Christmastime Inspires the Gift of Giving!
Contract Airline Services
"We are the protagonists of our stories called life, and there is no limit to how high we can fly."
PHD. MBA. MHS. Type rated on A350, A330, B777, B747-400, B747-200, B757, B767, B737, B727. International Airline Pilot / Author / Speaker. Dedicated to giving the gift of wings to anyone following their dreams. Supporting Aviation Safety through training, writing, and inspiration. Fighting for Aviation Safety and Airline Employee Advocacy. Safety Culture and SMS change agent.
Sunday, December 12, 2021
Thursday, November 11, 2021
Saturday, November 6, 2021
- Dial in the FAF altitude on the FCU, and pull for Open Descent. The thrust goes to idle, and the plane starts down.
- Select speed and dial in 170 knots. This is a speed that we can configure to flaps 3.
- While selecting the speed, call "gear down" and pull for full speedbrakes. Both of which create drag.
- Select flaps on schedule as you slow: 240 flaps 1, 196 flaps 2, 170 flaps 3.
- When stable and on profile, press for managed speed and call "flaps full landing check."
Thursday, October 7, 2021
Influence Curriculum Development?
Calling All Pilots (and Non-Pilots)
I am a graduate student in the Department of Aviation at Auburn University, and I invite you to participate in my research study entitled Training the Emerging Pilot Workforce: Does Generation and Gender Influence Curriculum Development? where I seek to answer the following three questions:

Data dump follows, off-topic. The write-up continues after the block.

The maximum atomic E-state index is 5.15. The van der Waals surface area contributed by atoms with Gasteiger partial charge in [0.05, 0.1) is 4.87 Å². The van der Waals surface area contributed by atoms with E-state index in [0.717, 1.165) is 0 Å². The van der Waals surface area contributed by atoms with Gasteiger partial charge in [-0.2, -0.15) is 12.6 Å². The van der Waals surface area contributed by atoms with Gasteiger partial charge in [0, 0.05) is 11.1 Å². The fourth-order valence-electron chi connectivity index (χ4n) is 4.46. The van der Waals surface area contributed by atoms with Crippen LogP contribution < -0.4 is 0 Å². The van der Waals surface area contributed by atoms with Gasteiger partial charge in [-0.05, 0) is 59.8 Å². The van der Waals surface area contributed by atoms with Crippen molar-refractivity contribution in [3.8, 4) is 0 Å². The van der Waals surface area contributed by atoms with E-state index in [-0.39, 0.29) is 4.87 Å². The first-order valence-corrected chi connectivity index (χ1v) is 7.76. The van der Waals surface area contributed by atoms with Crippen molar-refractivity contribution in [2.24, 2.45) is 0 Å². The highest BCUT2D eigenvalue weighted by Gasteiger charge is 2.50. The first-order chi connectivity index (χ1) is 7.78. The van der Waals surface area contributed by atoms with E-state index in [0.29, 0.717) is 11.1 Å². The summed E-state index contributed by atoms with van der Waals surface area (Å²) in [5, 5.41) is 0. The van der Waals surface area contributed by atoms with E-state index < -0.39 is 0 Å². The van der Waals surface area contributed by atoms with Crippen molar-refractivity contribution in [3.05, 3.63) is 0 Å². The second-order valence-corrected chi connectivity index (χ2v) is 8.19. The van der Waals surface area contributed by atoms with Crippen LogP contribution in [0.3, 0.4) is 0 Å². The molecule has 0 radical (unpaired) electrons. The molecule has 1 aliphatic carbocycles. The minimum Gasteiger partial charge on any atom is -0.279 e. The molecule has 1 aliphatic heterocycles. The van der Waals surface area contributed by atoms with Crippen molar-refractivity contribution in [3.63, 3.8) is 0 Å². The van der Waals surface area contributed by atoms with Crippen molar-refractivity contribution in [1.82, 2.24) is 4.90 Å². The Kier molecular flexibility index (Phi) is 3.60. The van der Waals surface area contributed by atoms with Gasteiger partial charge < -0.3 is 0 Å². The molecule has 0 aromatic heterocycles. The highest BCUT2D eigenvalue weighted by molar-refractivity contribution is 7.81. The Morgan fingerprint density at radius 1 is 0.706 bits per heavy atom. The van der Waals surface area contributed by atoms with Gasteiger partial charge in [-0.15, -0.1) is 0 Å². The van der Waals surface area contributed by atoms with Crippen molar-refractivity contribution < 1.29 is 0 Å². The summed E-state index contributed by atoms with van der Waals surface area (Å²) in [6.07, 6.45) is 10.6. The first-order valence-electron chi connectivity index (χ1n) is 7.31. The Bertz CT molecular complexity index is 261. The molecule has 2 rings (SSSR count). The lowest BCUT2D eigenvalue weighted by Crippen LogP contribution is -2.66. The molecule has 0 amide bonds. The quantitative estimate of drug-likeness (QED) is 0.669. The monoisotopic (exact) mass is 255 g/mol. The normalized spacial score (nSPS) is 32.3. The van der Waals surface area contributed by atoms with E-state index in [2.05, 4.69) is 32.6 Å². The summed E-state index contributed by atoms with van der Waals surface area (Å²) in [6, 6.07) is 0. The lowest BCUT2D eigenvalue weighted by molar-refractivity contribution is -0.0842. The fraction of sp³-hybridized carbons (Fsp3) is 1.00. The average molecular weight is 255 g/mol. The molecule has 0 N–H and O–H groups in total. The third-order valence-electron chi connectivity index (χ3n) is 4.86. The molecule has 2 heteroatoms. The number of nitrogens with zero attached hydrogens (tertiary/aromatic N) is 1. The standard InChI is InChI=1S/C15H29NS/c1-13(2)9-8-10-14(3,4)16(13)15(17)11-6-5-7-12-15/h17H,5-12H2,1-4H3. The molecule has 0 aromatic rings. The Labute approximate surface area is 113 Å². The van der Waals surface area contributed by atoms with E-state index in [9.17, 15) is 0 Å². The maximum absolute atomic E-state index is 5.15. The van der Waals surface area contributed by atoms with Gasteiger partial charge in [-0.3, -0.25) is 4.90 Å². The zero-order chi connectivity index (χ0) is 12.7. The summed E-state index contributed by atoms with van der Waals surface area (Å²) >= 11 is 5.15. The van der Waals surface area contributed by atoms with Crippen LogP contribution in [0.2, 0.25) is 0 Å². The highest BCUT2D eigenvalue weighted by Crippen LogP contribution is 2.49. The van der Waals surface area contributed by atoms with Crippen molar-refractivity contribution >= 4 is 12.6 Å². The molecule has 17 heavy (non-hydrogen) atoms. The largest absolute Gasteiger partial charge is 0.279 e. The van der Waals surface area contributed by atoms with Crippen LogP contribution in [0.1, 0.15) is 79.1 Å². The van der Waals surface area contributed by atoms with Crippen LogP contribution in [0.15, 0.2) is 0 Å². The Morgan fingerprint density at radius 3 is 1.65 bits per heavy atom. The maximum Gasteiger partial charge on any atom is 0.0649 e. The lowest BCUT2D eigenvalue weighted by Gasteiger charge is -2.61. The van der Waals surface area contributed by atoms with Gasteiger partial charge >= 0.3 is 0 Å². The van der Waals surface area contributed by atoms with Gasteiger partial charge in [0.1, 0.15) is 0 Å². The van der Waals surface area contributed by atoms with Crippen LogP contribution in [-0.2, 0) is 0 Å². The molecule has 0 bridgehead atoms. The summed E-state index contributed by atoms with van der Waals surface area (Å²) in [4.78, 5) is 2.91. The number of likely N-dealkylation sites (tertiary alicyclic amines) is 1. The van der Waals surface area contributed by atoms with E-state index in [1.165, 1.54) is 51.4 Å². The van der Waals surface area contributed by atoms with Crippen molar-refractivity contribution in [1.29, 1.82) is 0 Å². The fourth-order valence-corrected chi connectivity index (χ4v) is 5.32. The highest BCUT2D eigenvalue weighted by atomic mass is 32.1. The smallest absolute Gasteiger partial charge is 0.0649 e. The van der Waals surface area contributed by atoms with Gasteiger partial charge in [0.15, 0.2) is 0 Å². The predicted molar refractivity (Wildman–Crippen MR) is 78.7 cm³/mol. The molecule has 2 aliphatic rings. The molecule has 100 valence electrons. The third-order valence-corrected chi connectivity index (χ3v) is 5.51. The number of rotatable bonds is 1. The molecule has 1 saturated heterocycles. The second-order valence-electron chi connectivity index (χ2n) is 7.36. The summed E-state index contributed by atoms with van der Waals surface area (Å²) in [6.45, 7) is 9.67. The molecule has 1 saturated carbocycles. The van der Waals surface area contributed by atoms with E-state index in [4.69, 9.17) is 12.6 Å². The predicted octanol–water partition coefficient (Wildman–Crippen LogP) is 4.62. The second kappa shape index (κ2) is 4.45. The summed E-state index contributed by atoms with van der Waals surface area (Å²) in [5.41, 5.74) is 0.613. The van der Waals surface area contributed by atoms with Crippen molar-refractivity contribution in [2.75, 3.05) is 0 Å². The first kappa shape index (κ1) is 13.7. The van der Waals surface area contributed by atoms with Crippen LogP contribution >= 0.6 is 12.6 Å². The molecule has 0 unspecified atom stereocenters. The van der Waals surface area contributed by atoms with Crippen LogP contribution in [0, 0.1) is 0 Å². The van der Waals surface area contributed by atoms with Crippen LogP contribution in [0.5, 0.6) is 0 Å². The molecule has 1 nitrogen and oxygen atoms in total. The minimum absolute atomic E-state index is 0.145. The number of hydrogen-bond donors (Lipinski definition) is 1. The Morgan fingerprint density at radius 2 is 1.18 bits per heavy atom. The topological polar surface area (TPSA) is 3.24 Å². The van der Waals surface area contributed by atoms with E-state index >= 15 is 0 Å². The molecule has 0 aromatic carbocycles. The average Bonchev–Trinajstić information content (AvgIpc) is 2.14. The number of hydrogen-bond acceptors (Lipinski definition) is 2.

1. Do non-pilots and pilots have different learning styles or preferences?
2. Do pilots in the Baby Boomer, Generation X, Generation Y (Millennials), and Generation Z generations have learning styles or preferences that differ from each other?
3. Do male pilots and female pilots have different learning styles or preferences?
You may participate if you are 18 years or older. I am asking that you take 5-10 minutes of your time to complete an anonymous, on-line survey that asks you to provide basic demographic information and then answer 44 questions that only have 2 possible answers each. These questions are from the Felder and Solomon Index of Learning Styles questionnaire. If you are interested and eligible to participate, click the link below to begin the survey. If you would like to know more information, or have any questions about this study, you can send an email to Kurt Reesman at email@example.com
Sunday, October 3, 2021
Automaticity and adaptive expertise are essential for airline pilots to improve Situational Awareness (SA). Without automaticity and adaptive expertise, decision-making ability is limited, reducing the pilot's ability to deal with the unexpected.
What is Automaticity and Adaptive Expertise?
Rote memorization does not guarantee the pilot understands the automatic response. Knowledge-based automaticity and adaptive expertise, however, imply a deeper level of understanding than simply memorizing. Adaptive expertise requires precise knowledge, in both quality and content, to be structurally organized in the memory, as well as required for metacognitive skills necessary for planning, monitoring, and memory.
Becoming unconsciously competent is where knowledge is at the highest level of understanding. Automaticity and adaptive expertise further differ from rote memorization because rote memorization is associated with routine experience, whereas automaticity and adaptive expertise improve performance during novel situations. Rote memorization could result in limited understanding of memorized procedures that may not transfer to the aircraft or emergencies beyond events practiced and anticipated in the simulator.